Season One of Gene Roddenberry’s Star Trek: The Original Series, is a mostly good one, but uneven at times. Airing from September 8, 1966 through April 13, 1967 its top billed stars are William Shatner and Leonard Nimoy, though DeForest Kelley quickly rises to the top. It featured guest stars like Gary Lockwood, Sally Kellerman, Roger C. Carmel, Kim Darby, Morgan Woodward, James Gregory, Arnold Moss, Bruce Hyde, Elisha Cook, William Campbell, Ricardo Montalban, John Colicos, and Joan Collins.
In its first season, Star Trek tries to do something vast in scope, with strong characterization and exploration of difficult themes. As with many first seasons, it’s uneven at times, with missed opportunities to explore the ideas it sets up. At times, there’s a beautiful vision of a utopian future laid out before us, articulated differently from time to time, but not really seen in its pure form–and it won’t be for awhile. In fact, it never really is, because the point is that humanity is continually striving toward that improvement, and we have a long way to go.
Edith Keeler offers us the clearest version of Roddenbery’s vision. The future is filled with hope, for her, a hope that we all want but there is a darkness we cannot yet see through:
Now I don’t pretend to tell you how to find happiness and love when every day is just a struggle to survive, but I do insist that you do survive because the days and the years ahead are worth living for. One day soon man is going to be able to harness incredible energies, maybe even the atom. Energies that could ultimately hurl us to other worlds in some sort of spaceship. And the men that reach out into space will be able to find ways to feed the hungry millions of the world and to cure their diseases. They will be able to find a way to give each man hope and a common future, and those are the days worth living for. Our deserts will bloom…
She, like Roddenberry, hopes that ultimately technology and this continual striving to better ourselves will lead to something greater. It’s noble and powerful, and has been an inspiration to many thousands of people throughout the last fifty years.
In this season, there are still some missteps which haze that idealism a bit. There’s still slavery in the 23rd century, as we see in both “The Cage” and “Mudd’s Women.” Sexism is rampant, seen prominently in “Mudd’s Women,” “The Enemy Within,” “Shore Leave,” and “What are Little Girls Made Of?” And so is racism–in too many small instances to list here. If only seen in the context of this season, without the benefit of every other episode, this might seem to be a failure on Roddenberry’s part. However, it’s only a sign that there’s still a long incline to climb, many barriers to cross.
Where season one excels is in the establishment of the relationship between its core trio: Captain James T. Kirk (William Shatner), Commander Spock (Leonard Nimoy), and Dr. Leonard McCoy (DeForest Kelley). Those three characters and their friendship have been set up extremely well here, the show expanding and deepening it little by little. They all poke fun at Spock’s Vulcanness (yes, we have to look a little aside at the specism), rib at McCoy’s old-fashioned ways, and trust Kirk immensely.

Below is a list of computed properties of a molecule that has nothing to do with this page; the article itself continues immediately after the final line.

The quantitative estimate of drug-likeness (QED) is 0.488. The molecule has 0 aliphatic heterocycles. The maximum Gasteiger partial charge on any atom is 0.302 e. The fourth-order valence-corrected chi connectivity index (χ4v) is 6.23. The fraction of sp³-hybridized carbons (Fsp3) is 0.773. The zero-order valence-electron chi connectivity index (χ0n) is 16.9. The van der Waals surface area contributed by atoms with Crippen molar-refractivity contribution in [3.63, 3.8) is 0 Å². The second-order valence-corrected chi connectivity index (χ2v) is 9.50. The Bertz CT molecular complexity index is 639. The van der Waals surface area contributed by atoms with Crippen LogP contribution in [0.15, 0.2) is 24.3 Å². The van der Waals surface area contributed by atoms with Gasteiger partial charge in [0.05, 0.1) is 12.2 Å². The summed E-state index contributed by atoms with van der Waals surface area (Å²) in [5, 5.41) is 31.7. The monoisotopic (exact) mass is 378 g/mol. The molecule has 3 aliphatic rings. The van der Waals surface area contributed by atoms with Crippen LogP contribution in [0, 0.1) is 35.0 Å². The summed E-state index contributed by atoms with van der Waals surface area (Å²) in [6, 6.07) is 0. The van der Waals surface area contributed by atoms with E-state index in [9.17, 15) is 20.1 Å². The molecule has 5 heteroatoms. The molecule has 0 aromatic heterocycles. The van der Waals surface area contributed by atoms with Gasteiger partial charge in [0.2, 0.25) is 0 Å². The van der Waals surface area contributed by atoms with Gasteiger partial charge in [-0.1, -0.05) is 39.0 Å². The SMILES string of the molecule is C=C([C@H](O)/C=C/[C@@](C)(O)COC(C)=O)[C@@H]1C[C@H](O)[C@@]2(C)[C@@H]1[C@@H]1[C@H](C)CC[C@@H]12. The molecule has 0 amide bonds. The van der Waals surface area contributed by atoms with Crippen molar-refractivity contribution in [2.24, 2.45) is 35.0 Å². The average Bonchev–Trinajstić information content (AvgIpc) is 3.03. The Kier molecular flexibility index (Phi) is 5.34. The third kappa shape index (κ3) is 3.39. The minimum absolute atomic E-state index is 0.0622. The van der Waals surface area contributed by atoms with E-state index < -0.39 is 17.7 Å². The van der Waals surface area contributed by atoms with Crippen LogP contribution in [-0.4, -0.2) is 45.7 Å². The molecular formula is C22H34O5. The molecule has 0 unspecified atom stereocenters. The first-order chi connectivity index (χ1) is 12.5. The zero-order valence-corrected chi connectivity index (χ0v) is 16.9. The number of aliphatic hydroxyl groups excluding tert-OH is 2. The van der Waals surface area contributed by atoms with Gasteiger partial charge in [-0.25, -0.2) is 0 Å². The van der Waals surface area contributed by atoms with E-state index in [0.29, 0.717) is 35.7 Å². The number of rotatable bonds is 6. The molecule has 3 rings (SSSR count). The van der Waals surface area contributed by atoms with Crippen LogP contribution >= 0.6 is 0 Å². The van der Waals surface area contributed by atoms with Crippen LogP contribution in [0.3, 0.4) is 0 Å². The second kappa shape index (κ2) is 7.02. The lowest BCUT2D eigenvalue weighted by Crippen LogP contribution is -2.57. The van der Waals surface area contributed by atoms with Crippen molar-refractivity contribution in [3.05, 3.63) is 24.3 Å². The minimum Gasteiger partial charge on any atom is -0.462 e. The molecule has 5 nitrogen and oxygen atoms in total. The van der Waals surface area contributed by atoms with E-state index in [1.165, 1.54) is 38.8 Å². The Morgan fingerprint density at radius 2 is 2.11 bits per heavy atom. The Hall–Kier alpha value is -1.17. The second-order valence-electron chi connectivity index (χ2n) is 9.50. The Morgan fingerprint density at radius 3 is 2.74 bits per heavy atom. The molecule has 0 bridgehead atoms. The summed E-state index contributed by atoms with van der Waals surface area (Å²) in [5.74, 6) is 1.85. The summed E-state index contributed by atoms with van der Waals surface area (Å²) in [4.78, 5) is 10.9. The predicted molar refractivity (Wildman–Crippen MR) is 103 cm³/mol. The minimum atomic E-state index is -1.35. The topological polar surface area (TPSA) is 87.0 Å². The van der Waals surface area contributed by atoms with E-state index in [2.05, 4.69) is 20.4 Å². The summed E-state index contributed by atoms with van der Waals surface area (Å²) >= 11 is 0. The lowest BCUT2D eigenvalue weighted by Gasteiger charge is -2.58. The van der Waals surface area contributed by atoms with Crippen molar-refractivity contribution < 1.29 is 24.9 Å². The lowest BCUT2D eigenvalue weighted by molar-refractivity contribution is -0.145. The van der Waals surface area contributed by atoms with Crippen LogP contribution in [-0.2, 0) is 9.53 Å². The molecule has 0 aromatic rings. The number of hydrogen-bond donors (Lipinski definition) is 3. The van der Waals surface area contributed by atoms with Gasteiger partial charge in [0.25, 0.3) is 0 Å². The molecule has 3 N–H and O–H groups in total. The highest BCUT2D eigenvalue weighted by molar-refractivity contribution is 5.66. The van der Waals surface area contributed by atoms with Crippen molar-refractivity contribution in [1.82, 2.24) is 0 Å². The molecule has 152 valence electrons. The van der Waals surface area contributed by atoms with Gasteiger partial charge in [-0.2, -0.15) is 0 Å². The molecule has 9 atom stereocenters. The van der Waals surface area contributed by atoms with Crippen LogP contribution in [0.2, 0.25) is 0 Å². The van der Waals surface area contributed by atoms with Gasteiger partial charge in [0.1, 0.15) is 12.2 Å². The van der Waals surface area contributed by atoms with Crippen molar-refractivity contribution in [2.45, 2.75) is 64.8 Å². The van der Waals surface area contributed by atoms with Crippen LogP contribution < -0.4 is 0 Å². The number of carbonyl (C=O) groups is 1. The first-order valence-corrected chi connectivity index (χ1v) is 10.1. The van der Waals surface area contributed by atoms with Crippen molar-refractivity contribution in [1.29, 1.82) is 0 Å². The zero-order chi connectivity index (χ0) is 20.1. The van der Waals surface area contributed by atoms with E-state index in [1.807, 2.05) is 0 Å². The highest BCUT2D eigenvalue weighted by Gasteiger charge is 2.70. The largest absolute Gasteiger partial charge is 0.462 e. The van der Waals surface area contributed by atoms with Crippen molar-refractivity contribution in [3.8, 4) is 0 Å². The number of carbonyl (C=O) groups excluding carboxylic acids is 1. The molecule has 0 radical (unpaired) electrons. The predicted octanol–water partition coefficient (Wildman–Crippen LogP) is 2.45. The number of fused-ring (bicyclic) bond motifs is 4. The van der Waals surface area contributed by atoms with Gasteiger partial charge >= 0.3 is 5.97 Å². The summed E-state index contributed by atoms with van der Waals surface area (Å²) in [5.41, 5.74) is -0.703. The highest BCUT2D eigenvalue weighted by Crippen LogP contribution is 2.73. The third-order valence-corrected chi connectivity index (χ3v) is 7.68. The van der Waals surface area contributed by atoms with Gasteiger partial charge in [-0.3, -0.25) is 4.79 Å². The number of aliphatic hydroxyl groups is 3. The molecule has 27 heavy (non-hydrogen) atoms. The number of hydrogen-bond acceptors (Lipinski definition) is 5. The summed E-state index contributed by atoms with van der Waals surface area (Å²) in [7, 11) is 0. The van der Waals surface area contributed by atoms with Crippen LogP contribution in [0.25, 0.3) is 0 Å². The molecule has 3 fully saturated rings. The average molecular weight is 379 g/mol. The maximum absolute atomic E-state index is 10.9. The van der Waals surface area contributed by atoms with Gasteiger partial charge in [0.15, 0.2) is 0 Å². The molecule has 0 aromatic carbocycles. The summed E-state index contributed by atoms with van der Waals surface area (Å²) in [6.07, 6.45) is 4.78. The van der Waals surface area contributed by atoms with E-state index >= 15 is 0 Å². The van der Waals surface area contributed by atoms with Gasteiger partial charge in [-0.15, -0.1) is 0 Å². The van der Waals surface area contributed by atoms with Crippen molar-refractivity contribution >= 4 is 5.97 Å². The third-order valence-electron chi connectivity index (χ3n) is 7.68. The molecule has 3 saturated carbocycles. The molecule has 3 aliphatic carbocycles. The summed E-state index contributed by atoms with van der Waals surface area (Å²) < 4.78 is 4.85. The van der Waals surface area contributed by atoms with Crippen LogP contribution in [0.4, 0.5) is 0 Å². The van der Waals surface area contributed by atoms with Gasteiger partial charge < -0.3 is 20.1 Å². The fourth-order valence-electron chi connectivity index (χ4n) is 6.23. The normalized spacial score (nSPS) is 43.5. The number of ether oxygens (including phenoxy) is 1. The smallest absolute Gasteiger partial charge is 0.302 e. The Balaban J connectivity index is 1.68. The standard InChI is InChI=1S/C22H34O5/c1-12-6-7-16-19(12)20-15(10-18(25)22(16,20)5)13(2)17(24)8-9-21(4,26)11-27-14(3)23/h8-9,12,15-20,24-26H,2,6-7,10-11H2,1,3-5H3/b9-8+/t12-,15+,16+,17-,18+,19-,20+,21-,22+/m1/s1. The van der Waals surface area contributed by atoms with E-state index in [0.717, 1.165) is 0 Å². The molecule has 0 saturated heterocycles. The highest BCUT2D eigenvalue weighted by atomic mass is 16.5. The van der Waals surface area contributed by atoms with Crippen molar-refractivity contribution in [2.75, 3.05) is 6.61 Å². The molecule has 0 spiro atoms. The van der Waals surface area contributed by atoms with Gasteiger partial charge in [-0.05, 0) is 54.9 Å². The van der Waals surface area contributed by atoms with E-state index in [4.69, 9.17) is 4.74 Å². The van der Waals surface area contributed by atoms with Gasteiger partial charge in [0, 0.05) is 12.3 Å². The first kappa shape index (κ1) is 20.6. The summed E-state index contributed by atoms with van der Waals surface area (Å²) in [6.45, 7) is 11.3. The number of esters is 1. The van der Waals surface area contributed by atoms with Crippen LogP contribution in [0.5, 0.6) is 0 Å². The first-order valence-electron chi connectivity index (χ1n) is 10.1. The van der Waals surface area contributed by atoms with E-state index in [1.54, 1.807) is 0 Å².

For some reason, the network constantly kept Star Trek on the chopping block. They declared that it was a drain on the finances and that its ratings didn’t justify its continued existence. In the end, there’s nothing at all to support these claims. In ever single demographic, it landed in the top ten, and in most demographics it remained in the top five. In fact, “out of all the 90 primetime shows, with all categories combined (new and old), Star Trek came in no. 2. It was bested only by Bonanza” (Marc Cushman, These Are The Voyages: TOS Season Two, 3). And yet NBC had it out for Star Trek. When hearing that the show was in trouble, fans started an unheard of letter writing campaign, saving the show for a second season. And what a second season it will be!
Spock mind-melding with the Horta is a powerfully emotional moment that could be hokey in anyone else’s hands. It’s a guy screaming about pain while hugging a Pizza-the-Hut, but Nimoy makes it work.
Kirk stopping McCoy from saving Edith Keeler from being hit by a truck–the sheer horror on Bones’ face juxtaposed with Kirk’s tightly shut eyes as they hug one another is so moving.
Some of the tentpole moments stand out to me as well, just for their meaning to the franchise overall: the first meeting of the Romulans in “Balance of Terror,” the first meeting of the Klingons in “Errand of Mercy,” Kahn’s reawakening and mano-a-mano combat, both in intellect and physique, with Kirk in “Space Seed,” Kirk’s combat with the Gorn in Vasquez Rocks in “Arena.”
So, I crunched the numbers, looking at my ratings over the whole season, and came up with some highs and lows. The season averaged a 7.2 overall.
Highest Rated Episodes
At 9.4, the top spot is easily “The City on the Edge of forever,” which I could have predicted. It’s followed closely by “The Devil in the Dark” (9.2), “Space Seed” (9), “Arena” (8.8), and “Balance of Terror” (8.6).
Lowest Rated Episodes
This has been an interesting exercise. I’ve watched Star Trek since I was a kid. In fact, I can’t remember not watching it. However, I’ve not ever taken the time to analyze each and every episode in such detail. Especially with the start of Star Trek: Discovery and having recently watched Star Trek: Enterprise, it’s been intriguing to look at the original series with new eyes, following two prequel series.
I’m really enjoying it, and I look forward to diving into season two, which contain a striking number of excellent episodes, with some poor ones. I predict two will be a stronger season overall, but season three… that will be a big old hot mess.
Tyler is a teacher, librarian and the Co-host of The Geek Card Check Podcast. He has been a Film Critic for Ready Steady Cut since 2018.